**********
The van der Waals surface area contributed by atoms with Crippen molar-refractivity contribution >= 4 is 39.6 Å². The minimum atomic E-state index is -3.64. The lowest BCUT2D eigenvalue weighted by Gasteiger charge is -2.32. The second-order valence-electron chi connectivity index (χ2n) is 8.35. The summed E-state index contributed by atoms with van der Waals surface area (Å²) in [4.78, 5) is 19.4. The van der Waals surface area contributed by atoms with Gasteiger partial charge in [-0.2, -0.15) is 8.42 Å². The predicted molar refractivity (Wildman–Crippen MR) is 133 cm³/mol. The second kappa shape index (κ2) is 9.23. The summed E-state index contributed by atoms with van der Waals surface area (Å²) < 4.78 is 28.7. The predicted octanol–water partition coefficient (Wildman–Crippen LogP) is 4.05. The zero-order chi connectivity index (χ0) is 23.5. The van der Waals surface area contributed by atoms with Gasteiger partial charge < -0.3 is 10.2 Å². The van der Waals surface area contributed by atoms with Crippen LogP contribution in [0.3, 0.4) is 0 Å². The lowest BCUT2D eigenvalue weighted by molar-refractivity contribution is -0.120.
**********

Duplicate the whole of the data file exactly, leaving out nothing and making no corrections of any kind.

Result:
The van der Waals surface area contributed by atoms with Crippen molar-refractivity contribution >= 4 is 39.6 Å². The minimum atomic E-state index is -3.64. The lowest BCUT2D eigenvalue weighted by Gasteiger charge is -2.32. The second-order valence-electron chi connectivity index (χ2n) is 8.35. The summed E-state index contributed by atoms with van der Waals surface area (Å²) in [4.78, 5) is 19.4. The van der Waals surface area contributed by atoms with Gasteiger partial charge in [-0.2, -0.15) is 8.42 Å². The predicted molar refractivity (Wildman–Crippen MR) is 133 cm³/mol. The second kappa shape index (κ2) is 9.23. The summed E-state index contributed by atoms with van der Waals surface area (Å²) < 4.78 is 28.7. The predicted octanol–water partition coefficient (Wildman–Crippen LogP) is 4.05. The zero-order chi connectivity index (χ0) is 23.5. The van der Waals surface area contributed by atoms with Gasteiger partial charge < -0.3 is 10.2 Å². The van der Waals surface area contributed by atoms with Crippen LogP contribution in [0.3, 0.4) is 0 Å². The lowest BCUT2D eigenvalue weighted by molar-refractivity contribution is -0.120.